Permanent Establishments: A Planning Primer

Front Cover
Kluwer Law and Taxation Publishers, Jan 1, 1993 - Law - 193 pages
This book is a comprehensive review of the tax treaty concept of a `permanent establishment' from its origins in early Prussian and British tax law to its present manifestation in over 1250 bilateral income tax treaties written by two of the leading authors on the subject. The book covers both Anglo Saxon and civil law precedent, The OECD and US model treaties used in developed country treaties and the differing approach of the UN model for developing countries.

The book exhanstively deals with all aspects of the `fixed place of business' and `dependent agency' permanent establishments and the exceptions for independent agents, permitted ancilliary activities and parent subsidiary relationships.

The text integrates conceptual analyses and technical discussion with relevant tax planning opportunities, appropriately highlighted or diagrammed. A number of valuable tax planning techniques are presented which have not been previously discussed in any literature.

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Contents

TABLE OF CONTENTS
3
FIXED PLACE
11
BUILDING SITES AND CONSTRUCTION OR ASSEMBLY
51
Copyright

7 other sections not shown

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About the author (1993)

The son of Walter Huston, the well-known movie actor, John Huston directed numerous Hollywood films, including such classics as The Treasure of the Sierra Madre (1948), for which he won an Oscar as best director, and The Asphalt Jungle (1950). He wrote the screenplays for many of them, including the quintessential hard-boiled detective movie The Maltese Falcon (1941), which was also his directorial debut. Huston's protagonists are often either independent professionals whose tough exteriors hide a dedication to principle, like the detective in The Maltese Falcon, or losers whose obsession with a doomed quest leads to their destruction, like the three gold-seekers in The Treasure of the Sierra Madre. But, in his 46-year career, he would try his hand at almost everything, from the grand comedy of The African Queen (1952) to the shaggy dog tale Beat the Devil (1954), the offbeat western The Misfits (1961), the rather bloated epic The Bible (1966), and the medieval allegory, A Walk with Love and Death (1970). As he aged, his films seemed to get deeper and better, starting with The Man Who Would Be King (1975) and continuing with Wise Blood (1979) and Prizzi's Honor (1985). His final work, The Dead (1987), is an exquisite film adaptation of the short story by James Joyce.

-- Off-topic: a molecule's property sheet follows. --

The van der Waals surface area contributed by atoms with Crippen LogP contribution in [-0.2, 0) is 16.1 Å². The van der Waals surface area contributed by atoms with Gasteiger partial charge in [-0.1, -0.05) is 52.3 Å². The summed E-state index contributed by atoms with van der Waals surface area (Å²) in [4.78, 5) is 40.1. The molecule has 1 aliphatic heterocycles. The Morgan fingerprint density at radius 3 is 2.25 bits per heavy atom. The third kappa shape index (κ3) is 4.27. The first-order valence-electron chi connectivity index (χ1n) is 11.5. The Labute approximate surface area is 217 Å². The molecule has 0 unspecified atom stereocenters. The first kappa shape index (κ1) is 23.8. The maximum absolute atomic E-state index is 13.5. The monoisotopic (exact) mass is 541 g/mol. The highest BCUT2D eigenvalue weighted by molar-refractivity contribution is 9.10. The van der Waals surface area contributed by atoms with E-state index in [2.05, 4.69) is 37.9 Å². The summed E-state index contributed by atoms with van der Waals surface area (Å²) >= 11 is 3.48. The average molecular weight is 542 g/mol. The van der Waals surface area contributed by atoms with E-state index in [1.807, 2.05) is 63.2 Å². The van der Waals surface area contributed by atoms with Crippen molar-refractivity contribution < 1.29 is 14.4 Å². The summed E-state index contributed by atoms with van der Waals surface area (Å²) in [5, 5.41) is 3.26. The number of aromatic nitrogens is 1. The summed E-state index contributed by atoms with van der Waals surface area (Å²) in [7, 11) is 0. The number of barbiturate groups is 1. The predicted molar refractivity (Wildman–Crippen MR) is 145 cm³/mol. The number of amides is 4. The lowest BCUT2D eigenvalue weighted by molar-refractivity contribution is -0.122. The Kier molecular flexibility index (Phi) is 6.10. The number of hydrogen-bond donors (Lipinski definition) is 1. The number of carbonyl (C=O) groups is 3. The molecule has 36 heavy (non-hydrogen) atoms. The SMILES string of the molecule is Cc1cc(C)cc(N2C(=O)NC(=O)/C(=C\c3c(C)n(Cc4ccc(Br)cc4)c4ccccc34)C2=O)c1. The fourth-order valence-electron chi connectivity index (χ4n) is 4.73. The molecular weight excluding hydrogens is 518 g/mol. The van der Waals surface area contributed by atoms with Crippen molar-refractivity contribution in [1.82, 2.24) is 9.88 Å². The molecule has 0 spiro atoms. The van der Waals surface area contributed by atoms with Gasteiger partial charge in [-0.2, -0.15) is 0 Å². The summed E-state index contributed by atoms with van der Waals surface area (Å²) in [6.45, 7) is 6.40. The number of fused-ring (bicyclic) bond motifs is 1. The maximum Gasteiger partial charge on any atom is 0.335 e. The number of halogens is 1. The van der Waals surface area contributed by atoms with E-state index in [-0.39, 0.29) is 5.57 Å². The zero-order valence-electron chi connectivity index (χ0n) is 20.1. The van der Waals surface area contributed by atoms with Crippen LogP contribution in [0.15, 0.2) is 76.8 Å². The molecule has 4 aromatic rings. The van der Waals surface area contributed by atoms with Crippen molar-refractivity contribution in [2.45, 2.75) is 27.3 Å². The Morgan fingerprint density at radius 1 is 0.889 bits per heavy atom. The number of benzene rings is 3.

Robert L. Williams is a lifelong resident of North Carolina. Together with co-writers Elizabeth W. Williams and Robert L. Williams III, he is the co-author of more than thirty books and has published numerous articles and photographs. His books include "100 Practically Perfect Places in the North Carolina Mountains, Gaston County", and "Explorer's Guide 50 Hikes in the Mountains of North Carolina".

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